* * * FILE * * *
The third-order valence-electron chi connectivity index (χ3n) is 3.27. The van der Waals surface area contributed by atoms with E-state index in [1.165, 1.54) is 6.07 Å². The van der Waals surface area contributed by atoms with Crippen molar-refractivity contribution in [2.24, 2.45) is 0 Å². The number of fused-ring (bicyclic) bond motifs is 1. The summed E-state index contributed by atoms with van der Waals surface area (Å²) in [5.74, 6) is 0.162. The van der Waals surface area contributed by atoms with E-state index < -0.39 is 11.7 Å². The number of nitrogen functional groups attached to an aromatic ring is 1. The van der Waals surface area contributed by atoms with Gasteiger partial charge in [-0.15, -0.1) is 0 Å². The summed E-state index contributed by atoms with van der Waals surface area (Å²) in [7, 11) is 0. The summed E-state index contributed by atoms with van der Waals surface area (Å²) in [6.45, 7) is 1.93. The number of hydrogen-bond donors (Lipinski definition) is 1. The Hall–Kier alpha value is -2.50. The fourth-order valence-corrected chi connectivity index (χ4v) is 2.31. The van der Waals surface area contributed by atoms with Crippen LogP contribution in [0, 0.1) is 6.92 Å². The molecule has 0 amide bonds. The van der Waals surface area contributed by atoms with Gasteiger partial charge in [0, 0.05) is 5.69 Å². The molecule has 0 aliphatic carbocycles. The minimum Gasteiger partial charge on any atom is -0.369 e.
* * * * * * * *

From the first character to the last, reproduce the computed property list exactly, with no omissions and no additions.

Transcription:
The third-order valence-electron chi connectivity index (χ3n) is 3.27. The van der Waals surface area contributed by atoms with E-state index in [1.165, 1.54) is 6.07 Å². The van der Waals surface area contributed by atoms with Crippen molar-refractivity contribution in [2.24, 2.45) is 0 Å². The number of fused-ring (bicyclic) bond motifs is 1. The summed E-state index contributed by atoms with van der Waals surface area (Å²) in [5.74, 6) is 0.162. The van der Waals surface area contributed by atoms with E-state index < -0.39 is 11.7 Å². The number of nitrogen functional groups attached to an aromatic ring is 1. The van der Waals surface area contributed by atoms with Gasteiger partial charge in [-0.15, -0.1) is 0 Å². The summed E-state index contributed by atoms with van der Waals surface area (Å²) in [7, 11) is 0. The summed E-state index contributed by atoms with van der Waals surface area (Å²) in [6.45, 7) is 1.93. The number of hydrogen-bond donors (Lipinski definition) is 1. The Hall–Kier alpha value is -2.50. The fourth-order valence-corrected chi connectivity index (χ4v) is 2.31. The van der Waals surface area contributed by atoms with Crippen LogP contribution in [0, 0.1) is 6.92 Å². The molecule has 0 amide bonds. The van der Waals surface area contributed by atoms with Gasteiger partial charge in [0, 0.05) is 5.69 Å². The molecule has 0 aliphatic carbocycles. The minimum Gasteiger partial charge on any atom is -0.369 e.